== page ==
Summertime in Sydney is the best time to enjoy everything outdoors. Australians themselves live predominantly outside during this season – and for good reason. It’s the best time to enjoy longer days, with afternoon drinks at waterfront venues, sunset cruises, picnics, and every water sport you can think of – kayaking, stand-up paddleboarding, and have you really been to Australia if you haven’t given surfing a try?
The temperatures can really rise during this time, so make sure you’re prepared for it – wear sunscreen, a hat, and take water with you wherever you go exploring.
Summer has festivities galore as well. Experience a true Aussie Christmas in the heat – sunny beach days and cold seafood lunches are our tradition here. On Boxing Day, the gruelling Sydney to Hobart Yacht Race starts in Sydney Harbour. The Sydney Festival, a month-long celebration of the arts, is on in January and runs until Australia Day on January 26.
And of course, there is no fireworks display quite like that of Sydney on New Year’s Eve. Sydney Harbour hosts one of the most beautifully dazzling displays of pyrotechnics in the world. Get in early to secure your spot – people camp for days for the perfect viewing location.
Autumn sees the summer crowds dwindling, with Australian students going back to school and university, and adults getting stuck into the working year. It is, however, the perfect time for international tourists to visit. The days are warm and the nights mild, and it’s the perfect time to visit famed Taronga Zoo on the other side of the harbour, go hiking at the national park and ride the ferry through the waterways of Sydney Harbour without the pulsing summer crowds.
During May, Sydney comes alive with its Vivid Festival. Sydney is illuminated with creative light works imagined by some of the world’s leading imagineers – their word, not ours, but it’s the perfect way to describe the artists and engineers who bring the light displays to life. The concept of the Vivid Festival is to explore innovative ideas across technology, design and culture. There are displays stretching all over the city, from the Royal Botanic Gardens, Barangaroo, Darling Harbour, Taronga Zoo, and the historic Rocks neighbourhood. The festival is opened by lighting up the sails of Sydney Opera House with lashings of colour and light sequences.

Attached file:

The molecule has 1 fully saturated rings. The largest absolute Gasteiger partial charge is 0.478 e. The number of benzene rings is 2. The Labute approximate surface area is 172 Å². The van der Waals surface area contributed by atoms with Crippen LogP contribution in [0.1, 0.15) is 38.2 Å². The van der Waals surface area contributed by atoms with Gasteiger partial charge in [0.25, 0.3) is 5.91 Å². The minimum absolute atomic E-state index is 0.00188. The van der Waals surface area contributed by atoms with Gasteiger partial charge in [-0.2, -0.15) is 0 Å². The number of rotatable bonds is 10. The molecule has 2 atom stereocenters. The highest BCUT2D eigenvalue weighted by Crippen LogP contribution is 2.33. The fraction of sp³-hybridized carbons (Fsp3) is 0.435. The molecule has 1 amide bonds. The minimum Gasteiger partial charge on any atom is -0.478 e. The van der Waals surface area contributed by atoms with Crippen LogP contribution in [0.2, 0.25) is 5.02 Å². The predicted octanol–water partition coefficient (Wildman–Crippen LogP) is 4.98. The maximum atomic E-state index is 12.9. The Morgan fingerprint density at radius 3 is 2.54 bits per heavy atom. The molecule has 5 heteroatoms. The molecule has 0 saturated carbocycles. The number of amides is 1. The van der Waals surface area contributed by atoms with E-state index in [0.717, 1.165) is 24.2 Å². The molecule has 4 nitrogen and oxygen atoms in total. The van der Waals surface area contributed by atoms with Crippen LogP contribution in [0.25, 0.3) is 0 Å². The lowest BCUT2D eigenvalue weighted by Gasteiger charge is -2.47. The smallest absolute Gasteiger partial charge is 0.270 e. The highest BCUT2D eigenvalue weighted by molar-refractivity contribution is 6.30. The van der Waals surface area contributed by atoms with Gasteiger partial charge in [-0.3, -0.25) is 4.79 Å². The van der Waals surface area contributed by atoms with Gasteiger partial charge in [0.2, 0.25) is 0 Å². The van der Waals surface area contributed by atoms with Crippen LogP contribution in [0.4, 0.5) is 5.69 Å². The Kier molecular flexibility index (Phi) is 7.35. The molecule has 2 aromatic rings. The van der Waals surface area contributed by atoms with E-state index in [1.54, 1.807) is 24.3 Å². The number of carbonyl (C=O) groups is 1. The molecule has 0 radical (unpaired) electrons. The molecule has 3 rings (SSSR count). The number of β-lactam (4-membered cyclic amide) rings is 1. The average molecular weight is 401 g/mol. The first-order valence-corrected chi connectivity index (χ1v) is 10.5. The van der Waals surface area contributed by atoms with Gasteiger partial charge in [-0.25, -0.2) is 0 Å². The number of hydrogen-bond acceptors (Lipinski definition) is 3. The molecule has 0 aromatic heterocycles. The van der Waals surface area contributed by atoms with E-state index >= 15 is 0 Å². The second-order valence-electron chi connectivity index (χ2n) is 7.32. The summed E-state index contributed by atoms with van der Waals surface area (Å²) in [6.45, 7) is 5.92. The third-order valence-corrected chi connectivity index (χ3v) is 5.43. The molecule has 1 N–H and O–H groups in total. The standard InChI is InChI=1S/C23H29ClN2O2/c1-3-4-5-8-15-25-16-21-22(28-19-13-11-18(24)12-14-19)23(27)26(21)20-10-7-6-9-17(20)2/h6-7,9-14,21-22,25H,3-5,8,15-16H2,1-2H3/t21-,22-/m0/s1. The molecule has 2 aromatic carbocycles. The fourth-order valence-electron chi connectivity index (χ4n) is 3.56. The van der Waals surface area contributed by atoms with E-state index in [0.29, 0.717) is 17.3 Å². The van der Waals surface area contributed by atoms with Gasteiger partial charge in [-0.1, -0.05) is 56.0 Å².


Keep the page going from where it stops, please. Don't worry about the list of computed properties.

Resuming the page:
Anzac Day on the 25th of April is another holiday that has Australia taking the day to reflect on their history and have a few beers together. The date marks the anniversary of The Australian and New Zealand Army Corp (hence the acronym ANZAC) landing on the shores of Gallipoli in 1915. You might want to attend one of the many Dawn Services around the city and suburbs and afterwards try your hand at two up in a pub or RSL.
As the temperatures lower, so do the prices. Although the weather is significantly cooler than in summer and autumn, there are clearer, sunny days and the air seems to boast a new, crisp freshness. It’s the perfect time to visit Sydney and especially its surrounds. Places like the Southern Highlands have beautiful wine regions that are stunning in the frost, and perfect to rent a little cottage with a fireplace for the weekend.
Contrary to popular belief that Australia is a sauna all year round, we do actually have snow – south of Sydney are the Snowy Mountains, which are about a six-hour drive from Sydney. The snow fields of Thredbo, Smiggins Hole, Perisher and Blue Cow provide excellent runs for all levels of snow sports enthusiasts.
The Queen’s Birthday long weekend falls in winter and aside from these couple of days, costs in Sydney will be significantly lower.
If you want to take advantage of the chill in the air reminding you of the festive season in the Northern Hemisphere, take a drive to the Blue Mountains west of Sydney and experience Yulefest with roaring log fires, Christmas dinners, and carols all around.
By the time September rolls around, temperatures are warming up, the flora is blossoming to the height of its beauty, and the days are perfect for relaxing in the mild sunshine or exploring the city on foot.
Spring is the driest season in Sydney, so you aren’t likely to get caught in a torrid rainstorm that will spoil a day of sightseeing. Rather, it makes walking tours in Sydney more enjoyable when you’re able to appreciate the iconic landmarks and natural landscapes without sweating through your clothes or huddling from the wind.
If you’re interested in marine-focused activities, Sydney’s whale-watching season runs from May through to November. Specific cruises depart from Circular Quay and Darling Harbour to look for the humpbacks. If you fancy a road trip, driving south to Jervis Bay will increase your chances of seeing these gentle giants. With the natural wonders in full bloom, a picnic in the Royal National Park or the Botanical Gardens are simply a must.